Sunday, December 31, 2006


The first-years asked us how we feel about blogging. After thinking about it, I guess I see both the positive and negative sides of blogging.
First, I like how blogging gives me the opportunity to tell any MTC prospects about the teaching experience. When I was considering applying for MTC, I read the blogs that were written (only about two people blogged then). It gave me a pretty good preview of what to expect as a teacher. In addition, blogging gives me a chance to vent about the everyday events at school. When I blog, I also read about other teachers' experiences in the classroom. It provides a sort of discussion forum even away from classes at Ole Miss.
Blogging also has its negative side. While it hasn't hppened to me personally, I've heard about situations where people have had their blogs read by other faculty members at their schools. I guess this could be unfortunate depending on your personal situation. Hasn't happened to me so far, so I'm assuming it's the exception and not the norm.
Also, I just sometimes get tired of blogging. Sometimes you want to blog and sometimes you don't. I think it would be more effective if the blogging requirement was once per month. Some people don't even do it, so maybe this required 2 blogs a month isn't really serving it's true purpose (getting the true feelings of all 2nd year teachers). I just think it feels a bit forced at times.
How has my attitude toward blogging changed? Well, in the beginning I thought it would be this great idea for discussion. Now, I still think it's useful, but I prefer reading them to writing them. I do think the second-years should be excused from writing them now that we have finished our coursework. Some people would still do it, and others probably won't do it anyway.

Sunday, December 03, 2006

Teacher Man and Other Thoughts

Lately, I've been kind of busy, but I've found time to read. Recently, I read Teacher Man, by Frank McCourt. My father gave me this book last Christmas, but I didn't finally get around to reading it until a few weeks ago. Teacher Man is a book about an Irish immigrant who teaches in New York City public schools for twenty or thirty years. Being a teacher in public inner-city schools, I was able to relate to many of the stories in the book.
Perhaps one of the most interesting things about the book was that it wasn't just another story of teacher successes in the classroom. Frank McCourt discusses his successes, failures, and weird ideas in the classroom. He openly admits that he did some kids an injustice by not reaching them. In addition, he tells stories of having his English classes read cookbook recipes in classes. He knows some of these ideas are unique, but discusses how they really got his classes interested in the English language.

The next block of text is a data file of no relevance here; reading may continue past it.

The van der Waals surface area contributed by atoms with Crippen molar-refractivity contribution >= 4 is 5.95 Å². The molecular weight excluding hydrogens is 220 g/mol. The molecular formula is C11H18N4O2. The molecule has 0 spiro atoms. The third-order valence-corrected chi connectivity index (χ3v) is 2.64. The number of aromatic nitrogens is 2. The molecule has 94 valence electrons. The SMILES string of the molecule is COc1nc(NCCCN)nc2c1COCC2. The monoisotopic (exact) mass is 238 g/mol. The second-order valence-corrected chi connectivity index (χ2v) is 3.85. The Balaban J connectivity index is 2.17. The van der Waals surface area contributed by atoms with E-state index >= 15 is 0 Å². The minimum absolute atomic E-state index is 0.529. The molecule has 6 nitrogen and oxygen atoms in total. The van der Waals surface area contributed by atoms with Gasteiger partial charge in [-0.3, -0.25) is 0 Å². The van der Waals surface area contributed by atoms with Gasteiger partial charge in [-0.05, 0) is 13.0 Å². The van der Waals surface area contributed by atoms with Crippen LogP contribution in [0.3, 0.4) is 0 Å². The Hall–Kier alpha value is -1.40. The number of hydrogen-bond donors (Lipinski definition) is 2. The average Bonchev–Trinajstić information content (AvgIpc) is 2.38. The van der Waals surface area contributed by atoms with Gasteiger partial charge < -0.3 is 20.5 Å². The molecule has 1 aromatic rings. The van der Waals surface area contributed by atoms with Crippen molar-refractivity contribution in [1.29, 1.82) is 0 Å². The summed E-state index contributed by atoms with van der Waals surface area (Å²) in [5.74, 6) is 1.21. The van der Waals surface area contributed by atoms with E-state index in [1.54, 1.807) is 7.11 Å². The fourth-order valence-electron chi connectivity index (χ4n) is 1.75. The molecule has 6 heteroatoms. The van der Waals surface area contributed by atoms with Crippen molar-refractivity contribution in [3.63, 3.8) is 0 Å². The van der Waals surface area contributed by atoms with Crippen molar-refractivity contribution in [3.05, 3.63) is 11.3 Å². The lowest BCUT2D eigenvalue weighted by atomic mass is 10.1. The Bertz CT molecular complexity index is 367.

The part of the book that relates most to MTC is the author's discussion (throughout the book) of his experiences as a new teacher. With over thirty students in his classes, he tells about how he failed to get control over the class. Sometimes, in fact, he settled for telling stories about growing up in Ireland in order to keep his classes quiet. Clearly, this isn't what Dr. Bounds (State Superintendent) thinks we should doing in the classroom. However, I think this book should be required (or at least recommended) reading for MTCers because it's NOT the classic story of a great teacher coming in and saving the day. It's a story of a good teacher struggling to reach his students, while facing the real challenges of inner-city public schools. We as new teachers must realize that 99 percent of us won't come in the first day and transform problem-filled schools into havens for learning. Rather, it is a step-by-step, hard work, struggling day-to-day, PROCESS. There will be setbacks. But you will reach students. Enjoy the book.

Plans for Next Year

Here's a topic that many second years are probably thinking about right now. Personally, I have yet to come to a conclusion, but I am weighing my options. Here are the options I am considering at this point:
First, I'm considering moving to Miami to teach for a year. I have visited several times, and I know this would be an enjoyable city to live in. I believe that after a year, I will be going to get my M.B.A. (hopefully at a top-ranked school or the University of Miami--if I plan on staying there for a while).
I came to my second option after talking to Brian a week or two ago. He was telling me about the possibility of teaching in NYC, and now I'm really considering it. Since most of the M.B.A. programs I am most interested in are in the Northeast, this could be a practical option. I have visited New York twice, and it seems like one of the greatest cities in the U.S. Clearly, teaching in the public schools would be challenging, but I am also considering teaching in a charter or private school. It would be interesting to compare my experiences there to those of Frank McCourt in Teacher Man.
I guess the common idea between these two options is that I don't plan on teaching forever. One, or at most, two more years of teaching would be fun, but the past year and a half have reminded me of something I read...When your career starts to feel like a job, maybe it's time to reevaluate. I think that if I ever reach the point where I hate going to work, it will be time to change careers. Yes, teachers are needed, but teachers who want to be there are needed also. One of the saddest things is seeing teachers who have been there for twenty years, and are staying every year for a pay check.
Well, clearly the next few months I will be focused on making some big decisions. I've enjoyed teaching in the Delta and Jackson, but it's time to move on to a new part of my life. I've lived in Mississippi for 24 years now, and I'm ready to see what else the world has to offer. I hope to make a decision by the end of Christmas break...I will definitely have one made by Spring break.